From Dismal Swamp To Vibrant Greenway

How one sleepy bedroom community is using its existing assets to build a greener borough.
December 9, 2009
Gerry DeSeve
By Gerry DeSeve  |  Contributor
Gerry DeSeve is a GOVERNING contributor. He is a consultant with ICF International and a professor in the Masters of Sustainable Design Program at Philadelphia University.

The United States will soon have a new national treasure - the East Coast Greenway. When it is complete, the greenway will create a single route from Maine to Key West, Florida, by linking trails, country roads and wildlife preserves. A broad spectrum of government executives, nature lovers and planners are fully embracing this project. Their vision is that some day we will be able to walk non-stop through some of the most beautiful landscapes in the country, all the way from the Canadian border to the Gulf of Mexico.

Metuchen, New Jersey, is not the kind of place that springs to mind when you think of green. About 30 miles south of New York City by train, Metuchen is a sedate bedroom borough. It is surrounded by a sprawling mass of suburbs to the west and a wall of train tracks and highways to the east. As a result, one of Metuchen's most prominent features is a giant blacktopped parking lot in the heart of town. Chain stores form a ring around the lot: Blockbuster, Carvel Ice Cream, A&P Liquor Warehouse - an axis of comfort designed to soothe the nerves of cube dwellers coming home.

But all of this autumn Metuchen has been buzzing about green, due largely to the town's plans for connecting their community to the East Cost Greenway, which runs through a neighboring county. Metuchen residents have been meeting regularly to brainstorm with borough executives about how best to take advantage of their geographic good fortune.

The borough, for instance, has obtained the rights to a spur of old coal train tracks running out of town to the east. Soon the tracks will undergo a rails-to-trails conversion and become Metuchen's contribution to the greenway.

And that's not all. A satellite view of the Metuchen parking lot shows a striking gray/green, yin and yang contrast between the paved-over town center and a huge expanse of untouched wilderness immediately to the west, the 1,240-acre Dismal Swamp. While it might have been dismal to the colonial-era pioneers who named it, the swamp is an absolute windfall to residents today, who have lovingly nicknamed it "the Diz". The western spur of the tracks used for Metuchen's rails-to-trails-to-Greenway plan directly links Metuchen with the Diz.

The rails-to-trails endeavor and linking to the Diz are key elements of a broader, community-led vision for creating a highly sustainable "linear park". This vision incorporates sculptures, butterfly habitats, raised-bed community gardens built over brownfields, paved walking paths and rough-hewn mountainbiking trails.

The opportunities presented by the greenway plan have ignited the imagination of Jim Constantine, Metuchen's town planner for a quarter-century. During one community brainstorming session that we attended, Constantine was so wound up that you'd have thought he was backed by a choir. After one spike in enthusiasm he exclaimed, "I ask no pardons for my passion about this project!" The rapt audience of seniors, Manhattan banker-types and guys in trucker caps didn't mind a bit.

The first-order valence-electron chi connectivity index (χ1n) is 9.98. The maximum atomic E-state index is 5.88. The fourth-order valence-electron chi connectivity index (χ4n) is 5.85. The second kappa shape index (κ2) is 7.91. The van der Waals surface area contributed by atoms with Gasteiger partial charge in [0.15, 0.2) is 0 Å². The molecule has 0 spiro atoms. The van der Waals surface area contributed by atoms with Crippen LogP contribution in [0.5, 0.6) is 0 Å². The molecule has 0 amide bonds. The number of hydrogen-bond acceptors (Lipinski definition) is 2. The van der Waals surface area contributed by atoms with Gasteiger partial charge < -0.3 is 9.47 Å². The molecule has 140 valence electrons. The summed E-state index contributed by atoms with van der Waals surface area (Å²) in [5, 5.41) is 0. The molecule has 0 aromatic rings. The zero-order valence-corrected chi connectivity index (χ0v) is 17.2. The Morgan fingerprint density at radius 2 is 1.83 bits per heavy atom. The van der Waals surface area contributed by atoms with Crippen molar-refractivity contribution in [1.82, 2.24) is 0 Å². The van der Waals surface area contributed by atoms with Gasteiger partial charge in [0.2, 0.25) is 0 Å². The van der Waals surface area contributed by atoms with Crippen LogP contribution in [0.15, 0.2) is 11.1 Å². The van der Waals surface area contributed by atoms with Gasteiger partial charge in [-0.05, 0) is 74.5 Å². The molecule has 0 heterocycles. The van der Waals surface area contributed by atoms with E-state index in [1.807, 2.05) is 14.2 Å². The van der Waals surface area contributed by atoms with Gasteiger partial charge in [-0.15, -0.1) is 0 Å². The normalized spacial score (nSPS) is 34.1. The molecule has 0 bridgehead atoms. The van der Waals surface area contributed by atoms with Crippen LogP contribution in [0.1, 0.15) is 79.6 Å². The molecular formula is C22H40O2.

He described to them how the greenway plan can green Metuchen's center. Trailhead Park, for instance, lies in the middle of the rails-to-trails project, and is a stone's throw from the giant parking lot. Constantine explained how redeveloping the lot into a tree-lined plaza square, and unifying it with Trailhead Park and the greenway, would dovetail perfectly with economic development efforts going on nearby, including a six-acre, mixed-use commercial/residential site and several other infill projects. He also talked about how some simple, strategic planting and traffic routing would create a prettier - and significantly calmer - town center.

This would have sounded like pipe dreaming if Constantine hadn't already provided a pre-meeting walking tour of Metuchen On the tour he described the town's not-too-distant past when stores were closed and no one wanted to live anywhere near the town center. As his walking turned into a light jog, he proudly highlighted the borough's recent, pragmatic and highly sustainable development work. He didn't need to say a lot to back up his case: it was obvious from the bustling activity around us that downtown real estate values had improved, pedestrian safety had increased and residents had returned to the town center to eat, shop and live.

Thankfully, Constantine has provided a useful summary of how to create sustainable development - rehab, reinvest, redevelop, in-fill and add on:

Rehab. Make the best use possible of existing structures and the overall built environment.

Reinvest. As with Metuchen's rails-to-trails program, apply resources to areas that already have appealing natural features and/or man-made infrastructure.

Redevelop. Metuchen's plan to redevelop its parking lot into a plaza square illustrates this concept - don't abandon areas simply because they appear to be outdated or were built a certain way. Instead, examine the intrinsic rationale for the original work and use it as part of the new project.

In-fill. Metuchen's planners are filling in vacant lots and other "empty" spots on the map to eliminate blight and put people closer to community resources, stores and transportation.

Add on. Much of Metuchen's town center comprised single-story buildings but many of those, including a low-rise appliance store stock room, have expanded to include second and third stories.

It should go without saying that the East Coast Greenway and projects like it can provide a significant catalyst for community creativity and action.